The Exploring Expedition to the Rocky Mountains, Oregon and California by Brevet Col. J.C. Fremont - Full Text Free Book (Part 1/9) Part 1 out of 9 Produced by Larry Mittell and PG Distributed Proofreaders No work has appeared from the American press within the past few yearsbetter calculated to interest the community at large than Colonel J.C.Fremont's Narrative of his Exploring Expedition to the Rocky Mountains,Oregon, and North California, undertaken by the orders of the UnitedStates government.
Eminently qualified for the task assigned him, Colonel Fremont enteredupon his duties with alacrity, and has embodied in the following pages theresults of his observations. The Young Engineers in Nevada by H. Irving Hancock. Part 1 out of 4 E-text prepared by Jim Ludwig or, Seeking Fortune on the Turn of a Pick By CHAPTERS I.
Alf and His "Makings of Manhood" II. Full text of "Reports of the Princeton University Expeditions to Patagonia, 1896-1899. J. B. Hatcher in charge" The Discovery of Yellowstone Park by Nathaniel Pitt Langford. Part 1 out of 3 Produced by Juliet Sutherland, Keren Vergon, Garrett Alley, DavidWidger and the Online Distributed Proofreading Team _Journal of the Washburn Expedition to the Yellowstone and FireholeRivers in the Year 1870_ by Nathaniel Pitt Langford Foreword (not included)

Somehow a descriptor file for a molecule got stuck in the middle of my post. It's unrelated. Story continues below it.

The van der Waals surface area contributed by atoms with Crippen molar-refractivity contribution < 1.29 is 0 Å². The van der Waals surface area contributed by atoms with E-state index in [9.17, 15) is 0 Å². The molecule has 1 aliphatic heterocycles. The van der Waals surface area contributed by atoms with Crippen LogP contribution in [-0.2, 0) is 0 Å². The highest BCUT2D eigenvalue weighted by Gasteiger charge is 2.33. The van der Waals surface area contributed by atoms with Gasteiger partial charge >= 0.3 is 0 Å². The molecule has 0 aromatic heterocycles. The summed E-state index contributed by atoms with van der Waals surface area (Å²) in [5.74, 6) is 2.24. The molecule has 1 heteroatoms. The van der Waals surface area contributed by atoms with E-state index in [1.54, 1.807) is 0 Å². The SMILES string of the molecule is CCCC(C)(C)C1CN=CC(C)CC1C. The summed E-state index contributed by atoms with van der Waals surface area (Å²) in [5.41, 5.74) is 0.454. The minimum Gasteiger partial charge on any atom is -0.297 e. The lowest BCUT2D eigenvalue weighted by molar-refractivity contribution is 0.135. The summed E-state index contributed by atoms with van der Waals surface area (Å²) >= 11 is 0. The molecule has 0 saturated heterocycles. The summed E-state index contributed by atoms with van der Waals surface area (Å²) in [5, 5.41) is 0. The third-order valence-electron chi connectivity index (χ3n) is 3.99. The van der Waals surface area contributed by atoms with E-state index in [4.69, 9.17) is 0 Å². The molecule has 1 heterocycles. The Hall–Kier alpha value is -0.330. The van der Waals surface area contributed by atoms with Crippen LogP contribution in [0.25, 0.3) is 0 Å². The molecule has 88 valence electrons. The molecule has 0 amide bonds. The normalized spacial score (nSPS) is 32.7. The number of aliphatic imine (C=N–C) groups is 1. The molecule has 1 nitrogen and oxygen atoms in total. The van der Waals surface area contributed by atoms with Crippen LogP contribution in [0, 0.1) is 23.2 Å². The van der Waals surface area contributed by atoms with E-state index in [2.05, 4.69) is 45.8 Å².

World Wide School Library - Geography-Geography. World Wide School Library - Geography-Travel. Six Months in Mexico by Nellie Bly. Ed they are in a thorny shell.
The Mexican Indians gather them and peel them and sell them to travelers for six cents a dozen. It is called "tuna," and is considered very healthy. It has a very cool and pleasing taste. From this century-plant, or cacti, the Mexicans make their beer, which they call pulque (pronounced polke). It is also used by the natives to fence in their mud houses, and forms a most picturesque and impassable surrounding. Cape Cod by Henry David Thoreau. Incidents of Travel in Yucatan, Vol. I. by John L. Stephens.